Many of you have attended one (or more) of my CLM presentations on Medicare compliance. For those of you who have had the forbearance to sit through more than one, you have my heartfelt gratitude. Although I find the topic to be endlessly fascinating, I realize that most normal people do not. It’s OK, I get it—we’re talking about Medicare compliance, for Pete’s sake. With that in mind, I do my best to make the presentation relevant, humorous, and somewhat comprehensible. (The key phrase being, “do my best.”)
I start the year thankful for this opportunity to write a column for Claims Management. In the spirit of my live presentations, I will use this column to impart relevant information to you about Medicare, including practice tips, trends, and new developments. I also plan to share with you “reports from the field,” which will highlight compliance issues, concerns, and solutions brought to me by CLM members from all parts of the country. Being from the South, I feel storytelling must be part of my column, so I will also hopefully share with you some entertaining stories about CLM events.
In the spirit of following the advice of a CLM member who attended my presentation last year, sometimes I need to do a better job of “getting to the point.” So let’s get this column—and this year—off and running.
According to an old adage, “Change is good.” In the world of Medicare compliance, that is certainly true, particularly in the area of conditional payments (sometimes called Medicare “liens”). In a nutshell, conditional payments are payments that Medicare makes on the condition that, when the claim settles, Medicare payments related to the claim must be reimbursed to Medicare. Certainly, this isn’t news to any of you. But 2012 brought important changes as to how we handle reimbursement of Medicare’s conditional payments.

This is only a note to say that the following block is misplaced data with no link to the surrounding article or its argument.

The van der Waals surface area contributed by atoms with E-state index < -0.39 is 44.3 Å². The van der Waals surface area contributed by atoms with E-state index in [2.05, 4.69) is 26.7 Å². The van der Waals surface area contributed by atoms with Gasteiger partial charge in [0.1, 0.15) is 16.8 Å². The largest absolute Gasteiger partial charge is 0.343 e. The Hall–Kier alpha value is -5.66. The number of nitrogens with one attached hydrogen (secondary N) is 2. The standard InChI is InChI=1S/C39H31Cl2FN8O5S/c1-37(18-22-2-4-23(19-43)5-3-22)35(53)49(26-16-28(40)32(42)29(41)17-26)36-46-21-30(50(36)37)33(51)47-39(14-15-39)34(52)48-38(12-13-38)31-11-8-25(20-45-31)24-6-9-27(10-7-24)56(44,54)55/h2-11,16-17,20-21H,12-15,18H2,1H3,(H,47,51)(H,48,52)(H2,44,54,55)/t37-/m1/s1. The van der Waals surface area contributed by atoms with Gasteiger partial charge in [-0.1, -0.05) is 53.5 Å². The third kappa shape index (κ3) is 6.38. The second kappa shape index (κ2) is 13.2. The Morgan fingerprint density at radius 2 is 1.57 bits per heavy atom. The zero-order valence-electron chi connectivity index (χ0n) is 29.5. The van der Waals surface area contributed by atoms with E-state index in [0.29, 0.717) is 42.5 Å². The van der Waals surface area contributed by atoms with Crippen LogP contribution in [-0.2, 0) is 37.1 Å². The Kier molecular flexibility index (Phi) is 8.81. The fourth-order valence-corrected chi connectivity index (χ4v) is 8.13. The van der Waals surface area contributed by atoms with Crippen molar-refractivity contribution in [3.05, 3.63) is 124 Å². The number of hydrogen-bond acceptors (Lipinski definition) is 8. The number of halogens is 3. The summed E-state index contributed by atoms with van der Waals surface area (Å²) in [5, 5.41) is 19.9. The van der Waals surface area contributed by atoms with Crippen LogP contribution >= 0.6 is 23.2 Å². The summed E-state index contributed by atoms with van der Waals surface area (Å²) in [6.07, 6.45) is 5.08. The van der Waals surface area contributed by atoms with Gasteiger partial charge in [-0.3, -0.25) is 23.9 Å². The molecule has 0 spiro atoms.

Many times, particularly in the context of liability claims, the issue of which party—plaintiff or defendant(s)—will reimburse Medicare gets obscured by Section 111 reporting issues or whether or not a Medicare Set-Aside (MSA) needs to be done. The conditional payment issue, however, is completely separate from reporting or MSA requirements. For instance, even if we get the reporting done correctly or have an MSA prepared, that does not satisfy our obligation to ensure Medicare is reimbursed properly.
So which party bears the risk if conditional payments are not reimbursed? Can this risk be effectively transferred? The historical paradigm has been to shift this risk to the plaintiff in the form of indemnification language in the release documents. In other words, the plaintiff agrees to indemnify and hold defendants harmless if Medicare’s conditional payments are not reimbursed. This practice developed in large part due to the difficulty and delay in obtaining the conditional payment amount and the common misconception that, if we did not receive notice of a Medicare lien, we should let sleeping dogs lie and not seek this information out.
The challenge inherent in this practice is the Medicare Secondary Payer statute. By virtue of 42 U.S.C. Sec. 1395y(b)(2)(B)(ii), Medicare has a statutory right of reimbursement against a “primary plan, and an entity that receives payment from a primary plan” when the primary plan (specifically, the entity writing the settlement check) settles the claim. Those who receive primary payment and are subject to Medicare’s reimbursement rights may include the beneficiary, provider, supplier, physician, attorney, state agency, or private insurer [42 U.S.C. Sec. 1395y(b)(2)(B)(iii)]. So, in essence, even if we attempt to transfer this risk to the plaintiff, Medicare still has the statutory right to pursue recovery against the carrier, or self-insured entity, among others.